Published on January 13th, 2016 | by Troy Kehm-Goins1
David Bowie, musical messiah
“Heaven’s in here / among the twilight and stars / you’ll dance to my tongue / well dance on the sun.”
—from “Heaven’s in Here” as found on Tin Machine by Tin Machine
It took four Gospel writers, the letters of a fervent Pharisaic convert, and the dozen or so non-canonical and apocryphal books to attempt to capture the stories and tales and miracles and mission that surrounded a man of Nazareth named Jesus and his claims to be God in the flesh.
In the same way that everyone seems to have a different notion of who this Jesus was and is and what he represents, everyone seems to approach musician David Bowie from a different angle and through a different set of songs and albums.
My David Bowie, or rather my favorite David Bowie, is democratized and dwelling on life in the face of death.
I am less enamored with Ziggy Stardust or Aladdin Sane and more in love with Bowie as one member (of four) of Tin Machine—his voice and lyrics as important as the guitar work of Reeves Gabrels, the bass lines of Tony Sales, and the drum beats of Hunt Sales, but really just another member/instrument of the band.
I am less interested in the late-1970s Berlin trilogy (Low, Heroes, and Lodger) and more intrigued by 2016’s Blackstar, where once again, the art of the album is less about front man David Bowie and more about him working alongside and in collaboration with a quintet of jazz musicians with chops, as well as with long-time producer Tony Visconti.
I love the Bowie that is able to disappear into the group, even as he is obviously a leader within the same. I love the democratic-leaning Bowie who isn’t afraid to get his hands dirty and play and improvise with his fellow musicians. I love his groundedness, his earthiness, his ability to come down from the mountain and wade in the muck and mire with the rest of us.
My David Bowie is able to find the moments that make us alive, even as we slowly head toward our demise and end.
“Ashes to ashes, funk to funky / we know Major Tom’s a junkie / strung out in heaven’s high / hitting an all-time low.”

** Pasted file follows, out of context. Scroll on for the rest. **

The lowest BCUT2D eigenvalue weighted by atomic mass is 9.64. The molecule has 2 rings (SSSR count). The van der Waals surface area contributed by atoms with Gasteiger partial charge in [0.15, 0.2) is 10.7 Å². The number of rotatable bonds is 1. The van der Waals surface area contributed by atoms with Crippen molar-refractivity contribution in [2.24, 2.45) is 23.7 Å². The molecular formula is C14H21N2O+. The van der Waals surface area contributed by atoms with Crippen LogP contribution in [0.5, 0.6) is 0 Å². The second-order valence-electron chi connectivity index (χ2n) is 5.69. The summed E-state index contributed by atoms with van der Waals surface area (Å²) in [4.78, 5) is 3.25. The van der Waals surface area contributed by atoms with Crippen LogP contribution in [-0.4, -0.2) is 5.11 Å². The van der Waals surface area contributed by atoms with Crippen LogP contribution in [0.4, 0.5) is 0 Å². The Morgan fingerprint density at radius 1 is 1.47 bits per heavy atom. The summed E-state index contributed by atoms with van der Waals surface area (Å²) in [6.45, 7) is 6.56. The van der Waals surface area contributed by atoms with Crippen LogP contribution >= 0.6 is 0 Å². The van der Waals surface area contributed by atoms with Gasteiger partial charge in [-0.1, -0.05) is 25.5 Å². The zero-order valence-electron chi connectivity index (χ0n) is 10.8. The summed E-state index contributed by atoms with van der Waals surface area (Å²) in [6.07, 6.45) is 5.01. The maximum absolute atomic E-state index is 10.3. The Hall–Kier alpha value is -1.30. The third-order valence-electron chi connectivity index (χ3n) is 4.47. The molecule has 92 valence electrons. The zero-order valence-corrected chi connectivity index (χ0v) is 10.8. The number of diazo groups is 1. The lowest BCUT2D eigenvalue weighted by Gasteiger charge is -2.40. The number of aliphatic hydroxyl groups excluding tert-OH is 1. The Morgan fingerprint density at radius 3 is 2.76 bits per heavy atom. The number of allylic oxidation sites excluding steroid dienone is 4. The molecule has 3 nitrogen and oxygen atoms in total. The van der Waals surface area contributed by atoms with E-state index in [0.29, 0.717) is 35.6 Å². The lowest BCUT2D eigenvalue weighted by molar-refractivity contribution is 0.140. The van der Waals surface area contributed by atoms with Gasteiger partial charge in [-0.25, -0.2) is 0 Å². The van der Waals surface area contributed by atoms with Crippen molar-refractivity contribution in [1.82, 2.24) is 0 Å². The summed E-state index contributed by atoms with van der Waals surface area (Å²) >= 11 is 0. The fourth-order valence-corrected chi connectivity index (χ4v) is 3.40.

—from “Ashes to Ashes” as found on Scary Monsters (and Super Creeps) by David Bowie
There are many joys of my adult life that feel as though they have always been present, even when I was a child, but which I was unable to fully appreciate until I was older and arguably more mature—classic literature such as Moby-Dick and the short stories of Nathaniel Hawthorne; the art of Goya; beer; the music of David Bowie.
I had read Melville and Hawthorne in high school and college, but didn’t really appreciate them until I was allowed to wander with them on my own terms. I had been attracted to the dark paintings and etchings of Goya even in my youth, but couldn’t relate to the death and disorder found on the canvases and plates until I had experienced some of the same in my own life. I knew the taste of Rainier Ale as a toddler and finished off many cases of Miller Genuine Draft and Corona before I could legally drink as a teen, but didn’t know the true pleasure (and flavor!) of craft beer until I worked my way through family members’ difficulties with alcoholism and figured out my own relation to alcohol. And the same was true of David Bowie and his music.
How could I escape the songs of David Bowie? Songs such as “Fame” and “Ashes to Ashes” and “Under Pressure” not only played on the radio, but would eventually make their way to Muzak in grocery stores and department stores. The video to “China Girl” played in heavy rotation on Friday Night Videos, which was my family’s solution to being unwilling (or unable) to pay for cable television and the MTV that I wanted. Major Tom was part of the soundtrack of the background music that played as I moved through the world.